and voila– A recessed sewing table, custom fit for my Janome Horizon! As you can see, there is extra space to the right of machine, that I allowed for access to the power cord, feed dog switch and power switch.  Remember to take that into consideration when determining the footprint of your own machine:

I removed the feet from the plexiglas table that came with my machine and made sure the machine would sit just high enough above the surface of the Ikea table to accommodate it–a perfect fit! If your machine doesn’t have a plexiglas insert, you can have one custom cut at a local hardware store, or glass shop.  Just make sure they have a very accuratetracing of the bed of your machine.

We finished this project on Saturday afternoon, and I spent much of Sunday sewing, it was such a pleasure to have the machine at the correct height for a change!  I think I could sew an entire day without feeling any strain in my shoulders.  A very nice UPGRADE, indeed.

Of course, once we finished I needed to clean the shelves and rearrange everything (sawdust everywhere!) but they needed cleaning and reorganizing anyway.

DIY Tutorials for the other parts of my sewing studio:

Project #2; a sassy new cutting table with storage!

DIY Design Wall anyone can make!

Big Board Ironing Board Tutorial

Fabric Storage (Stash Management)

Pillow Talk

Our Modern Quilt Guild Chapter just completed a pillow swap, based on the format and rules of the Pillow Talk Swap. We had two months to make our pillow, after being assigned a member, given a list of their likes and dislikes (fabrics, colors, etc.), and having a mosaic they created to use as inspiration.

I’ve been trying to sew more with scraps of late, so I started with my box of white/beige/cream scraps and made a bunch oh wonky four-patches…Pieced them together randomly, adding strips to fill in where needed…Until I ended up with a 17″ square, which I added an envelope back to, sewed it into a 14″ pillow size, with an outer flange, quilted, and then added a fabric ruffle flower to for interest:Emma, the member I made this for really likes fabric flowers, as a matter of fact, she presented a program to our guild in January about how to make origami style fabric flowers.

The flower is made from scraps of bindings leftover from other quilt projects, sewed into one long strip, ruffled, sewed to the pillow in a circle with a quilted, trapunto style flower center appliqued on:I made the entire pillow on my Featherweight, including the quilting (because my Janome is set up with a quilt that is partially free-motion quilted and I didn’t want to change the settings):Quilting on a Featherweight…it’s possible! Actually, it worked quite well for this small project.

The pillow Jill made for me was SPOT ON as far as my likes/dislikes, my colors, and my studio decor (where the pillow will live)…I practically jumped up and down when I found out this was mine!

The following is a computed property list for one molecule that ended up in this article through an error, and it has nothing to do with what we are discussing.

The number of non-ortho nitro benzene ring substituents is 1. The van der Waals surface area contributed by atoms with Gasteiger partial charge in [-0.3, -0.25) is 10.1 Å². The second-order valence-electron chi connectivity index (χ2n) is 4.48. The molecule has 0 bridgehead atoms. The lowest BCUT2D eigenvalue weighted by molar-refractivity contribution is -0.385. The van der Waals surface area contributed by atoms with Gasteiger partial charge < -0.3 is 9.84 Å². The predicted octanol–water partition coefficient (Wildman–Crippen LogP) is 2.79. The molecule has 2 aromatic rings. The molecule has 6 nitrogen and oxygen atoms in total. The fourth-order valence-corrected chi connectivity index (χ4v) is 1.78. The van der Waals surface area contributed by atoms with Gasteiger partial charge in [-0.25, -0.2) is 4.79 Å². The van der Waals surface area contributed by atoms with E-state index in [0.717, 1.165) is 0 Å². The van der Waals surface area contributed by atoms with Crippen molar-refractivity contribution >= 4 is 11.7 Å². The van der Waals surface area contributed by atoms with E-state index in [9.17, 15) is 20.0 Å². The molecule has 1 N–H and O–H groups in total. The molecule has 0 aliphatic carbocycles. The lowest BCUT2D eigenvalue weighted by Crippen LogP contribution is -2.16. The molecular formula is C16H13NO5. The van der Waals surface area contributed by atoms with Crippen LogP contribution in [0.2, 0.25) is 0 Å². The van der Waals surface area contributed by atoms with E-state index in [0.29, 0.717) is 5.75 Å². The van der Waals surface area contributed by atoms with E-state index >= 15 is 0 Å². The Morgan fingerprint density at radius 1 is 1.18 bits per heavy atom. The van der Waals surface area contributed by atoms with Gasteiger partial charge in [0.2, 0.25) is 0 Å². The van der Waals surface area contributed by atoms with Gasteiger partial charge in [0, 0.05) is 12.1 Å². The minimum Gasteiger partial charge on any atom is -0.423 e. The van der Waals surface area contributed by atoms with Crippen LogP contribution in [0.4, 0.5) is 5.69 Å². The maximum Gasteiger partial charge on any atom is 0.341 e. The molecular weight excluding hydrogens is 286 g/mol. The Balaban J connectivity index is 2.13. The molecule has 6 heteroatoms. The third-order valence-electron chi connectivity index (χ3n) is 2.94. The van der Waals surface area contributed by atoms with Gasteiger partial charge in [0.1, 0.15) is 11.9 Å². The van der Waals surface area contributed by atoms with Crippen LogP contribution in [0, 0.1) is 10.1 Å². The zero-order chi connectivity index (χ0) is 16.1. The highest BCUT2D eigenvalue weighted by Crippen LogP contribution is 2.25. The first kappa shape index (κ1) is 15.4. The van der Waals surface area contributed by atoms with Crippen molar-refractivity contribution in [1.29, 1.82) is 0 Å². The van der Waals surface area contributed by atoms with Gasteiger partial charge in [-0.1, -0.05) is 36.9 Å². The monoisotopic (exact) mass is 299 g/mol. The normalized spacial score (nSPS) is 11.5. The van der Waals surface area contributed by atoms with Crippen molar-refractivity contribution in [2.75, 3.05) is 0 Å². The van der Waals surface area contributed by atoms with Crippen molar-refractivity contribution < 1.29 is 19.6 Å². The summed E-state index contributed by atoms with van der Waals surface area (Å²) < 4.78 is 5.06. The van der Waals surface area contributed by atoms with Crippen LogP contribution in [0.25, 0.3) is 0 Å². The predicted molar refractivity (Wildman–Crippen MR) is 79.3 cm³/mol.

If you’d like to see the rest of the pillows that were swapped Thursday night, visit our flickr swap group. And go tell Jill how fabulous her/my pillow is!

Blogtoberfest Day XXV–A Ghastlie Night, Indeed

October has been a busy month in the Threads household, daily blogging for Blogtoberfest

Tutorials, projects and giveaways Galore for my own Halloween Party…

Custom costume creations for some special little people…

And Today?  A stop on the Ghastlies Blog Hop… with Portrait Placemats of the entire brood.

Have you met the Ghastlie Family?  I had the opportunity to visit Ghastlie Manor a few weeks ago, and met the entire clan.  Uncle Rufus Ghastlie, (he fancies himself a vampire… really, he’s just an unfulfilled accountant who prefers wearing capes to suit coats), is such a dear.  he gave me a tour of the grounds and introduced to me to the entire clan.  There is a very handsome framed portrait of him on the mantle in the parlor…

There are some rather good group portraits of the family as well…  Though a troublesome bunch, this one, taken in the Dining Room of the manor, turned out quite well; except for Sebastian sprawling himself out on the table just before the camera flashed.  Tsk, tsk, tsk.

Mathilda, the matriarch of the family is that pale creature at the far left, and next to her is Cousin Cornelius (I wouldn’t cross him, if I were you…),  Mathilde’s sister Druscilla is next (everyone calls her Aunt Cill), at the head of the table is, Albert, with his son, Alphonse.  I’m not sure why Aunt Gertrude is standing there shaking her finger at the camera… although she “despises that filthy cat–who apparently has the run of the house” (and table, in this case).  Aunt Tilly, on the corner there, is such a gentle soul, but she photographs poorly… and Prudence…  And Dear Uncle Rufus, always so dapper and dashing….

Now, I tried my best to avoid Roderick, he is the doctor in the family, though not a Ghastlie by birth…

Roderick married Aunt Gertrude, (on the chaise) and they have one daughter, Prudence.  Dreadful child.  {shudder}…  Truly, they are quite an unpleasant little family.  Oh, and the spinster aunts, madly knitting away in the corner…. they didn’t want to bothered with introductions!

These portraits were framed, quite lavishly, in this Haunted Mansion moulding by Sanae (Moda), the spiders add such an elegant touch, don’t you think?


I hope you enjoyed meeting the family.  What’s that?  No, I’m not pictured here (I’m typically behind the camera…) and that’s just fine by me.  Until next time, my dears…

Please visit the other blogs on today’s schedule:

Leave a comment for each of us for a chance to win a grand prize on Mde Samm Ghastlie’s Blog at the end of the day… 

And, come back tomorrow for a tutorial on how to make your own Portrait Placemats and a chance at this week’s Giveaway!

Have a Ghastlie Day!

September? Already?!

Today is Fresh Sewing Day over at Lynne’s. Lynne and Gayle are hosting a Hex-A-Long, loosely based on the Candied Hexagon Quilt.  My quilt IS the Candied Hexagon pattern… and this month I made a dozen more blocks: